WASHINGTON - The first part of this series on local currencies listed the storing of value among the essential functions of money (along with the usual suspects of facilitating exchange of value, i.e. commerce, and providing a convenient standard of value).
But as the series concludes with the current article, it can now be revealed that the point was allowed into print only as a way of avoiding a difficult discussion in the earlygoing of subject matter that was difficult enough anyway. But now that the time has come for that difficult discussion on alternative economic thought, we can say it up front - storing value isn't really an essential function of money.
It only seems that way in the post-industrial West. But it seems that way so intensely that it's hard to imagine a different concept. Interest on money is the result of storing value in a currency - of convincing whole societies that money is valuable and scarce and therefore we'll save it and let it sit and make it more valuable.
But if currency has to be spent within a set time on pain of becoming less valuable in the future rather than more so, people spend it. And while reinvesting currency in a job creation process they also find a different store of value than money. That store of value might be a home, a plot of land, a gathering area, a forest in its environment, salmon in the river or buffalo on the open plains. The point is that such stores of value would prioritize personal economic decision-making for the long haul, rather than for short-term cash profit as enforced by the classical system of positive interest on money (for where money is the recognized store of value, people want more now).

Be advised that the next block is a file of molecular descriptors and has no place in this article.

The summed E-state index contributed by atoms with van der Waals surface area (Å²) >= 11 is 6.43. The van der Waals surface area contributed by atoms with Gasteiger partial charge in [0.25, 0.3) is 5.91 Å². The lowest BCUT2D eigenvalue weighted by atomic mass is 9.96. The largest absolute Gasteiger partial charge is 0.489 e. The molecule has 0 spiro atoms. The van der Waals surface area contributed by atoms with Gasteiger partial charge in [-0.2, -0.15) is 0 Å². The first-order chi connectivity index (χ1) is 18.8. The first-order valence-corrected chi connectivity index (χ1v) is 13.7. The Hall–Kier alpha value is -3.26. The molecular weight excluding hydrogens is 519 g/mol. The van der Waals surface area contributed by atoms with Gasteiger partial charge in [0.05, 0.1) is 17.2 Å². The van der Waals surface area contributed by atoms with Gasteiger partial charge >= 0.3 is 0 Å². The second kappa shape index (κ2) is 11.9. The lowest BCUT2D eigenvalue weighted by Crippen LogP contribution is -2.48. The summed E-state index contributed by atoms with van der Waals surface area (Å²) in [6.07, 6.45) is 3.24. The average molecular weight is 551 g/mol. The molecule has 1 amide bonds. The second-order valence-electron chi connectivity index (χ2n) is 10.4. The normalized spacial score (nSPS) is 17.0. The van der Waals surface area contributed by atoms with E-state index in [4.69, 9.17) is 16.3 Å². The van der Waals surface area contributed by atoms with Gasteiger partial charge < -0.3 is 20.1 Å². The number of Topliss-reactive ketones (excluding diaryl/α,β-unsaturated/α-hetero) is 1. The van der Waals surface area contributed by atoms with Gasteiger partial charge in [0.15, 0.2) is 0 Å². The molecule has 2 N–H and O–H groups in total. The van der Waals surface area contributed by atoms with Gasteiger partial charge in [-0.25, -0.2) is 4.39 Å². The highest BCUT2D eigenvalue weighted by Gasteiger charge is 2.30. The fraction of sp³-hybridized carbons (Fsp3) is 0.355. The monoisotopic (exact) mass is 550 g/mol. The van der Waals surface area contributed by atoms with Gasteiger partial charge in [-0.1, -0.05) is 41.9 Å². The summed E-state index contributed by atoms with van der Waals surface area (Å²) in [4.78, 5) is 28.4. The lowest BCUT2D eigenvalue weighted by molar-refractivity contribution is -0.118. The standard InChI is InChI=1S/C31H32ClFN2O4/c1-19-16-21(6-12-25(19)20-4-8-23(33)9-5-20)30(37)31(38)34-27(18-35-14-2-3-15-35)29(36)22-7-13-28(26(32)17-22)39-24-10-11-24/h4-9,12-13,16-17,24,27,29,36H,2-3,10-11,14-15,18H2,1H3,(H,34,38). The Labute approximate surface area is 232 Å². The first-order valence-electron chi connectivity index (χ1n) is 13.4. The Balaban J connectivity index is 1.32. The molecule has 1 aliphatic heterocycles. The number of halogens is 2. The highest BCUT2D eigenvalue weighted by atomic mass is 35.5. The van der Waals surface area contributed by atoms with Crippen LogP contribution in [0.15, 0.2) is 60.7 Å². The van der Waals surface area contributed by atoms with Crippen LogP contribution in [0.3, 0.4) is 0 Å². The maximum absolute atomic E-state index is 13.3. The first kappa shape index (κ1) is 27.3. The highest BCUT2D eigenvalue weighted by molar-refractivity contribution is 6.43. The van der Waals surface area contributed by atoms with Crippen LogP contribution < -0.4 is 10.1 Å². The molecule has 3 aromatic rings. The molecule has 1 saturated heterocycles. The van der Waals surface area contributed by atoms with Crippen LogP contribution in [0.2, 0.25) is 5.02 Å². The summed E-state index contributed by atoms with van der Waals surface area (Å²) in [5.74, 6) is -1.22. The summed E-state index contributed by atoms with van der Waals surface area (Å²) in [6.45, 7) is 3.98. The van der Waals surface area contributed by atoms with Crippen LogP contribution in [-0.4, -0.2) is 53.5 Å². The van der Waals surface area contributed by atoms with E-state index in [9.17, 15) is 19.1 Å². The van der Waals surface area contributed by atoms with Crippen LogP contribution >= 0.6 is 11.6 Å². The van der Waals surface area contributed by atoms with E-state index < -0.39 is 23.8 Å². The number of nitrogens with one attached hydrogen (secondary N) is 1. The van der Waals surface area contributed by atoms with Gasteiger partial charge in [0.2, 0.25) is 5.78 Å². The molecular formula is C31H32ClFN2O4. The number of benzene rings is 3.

Scholars of alternative economic thought such as Bernard A. Lietaer, David C. Korten, Thomas H. Greco and of course the underrated Silvio Gesell have championed the concept of a negative interest or carrying charge on money as a way of encouraging reinvestment and creating sustainable stores of value. The author Jack Weatherford, well-known to Indian country for the Native-specific books "Indian Giver" and "Native Roots," has written "The History of Money," on the changeful evolution of cash under the influence of computer technology and the several ramifications thereof. But few have touched on the fit of negative interest with the sustainable traditions of the American Indian.
Important to realize is that a negative interest local currency would not be looking to displace the American dollar. But as an addition to the dollar economy, a negative interest local currency might well get a good start among cultures accustomed to making decisions for the seventh generation.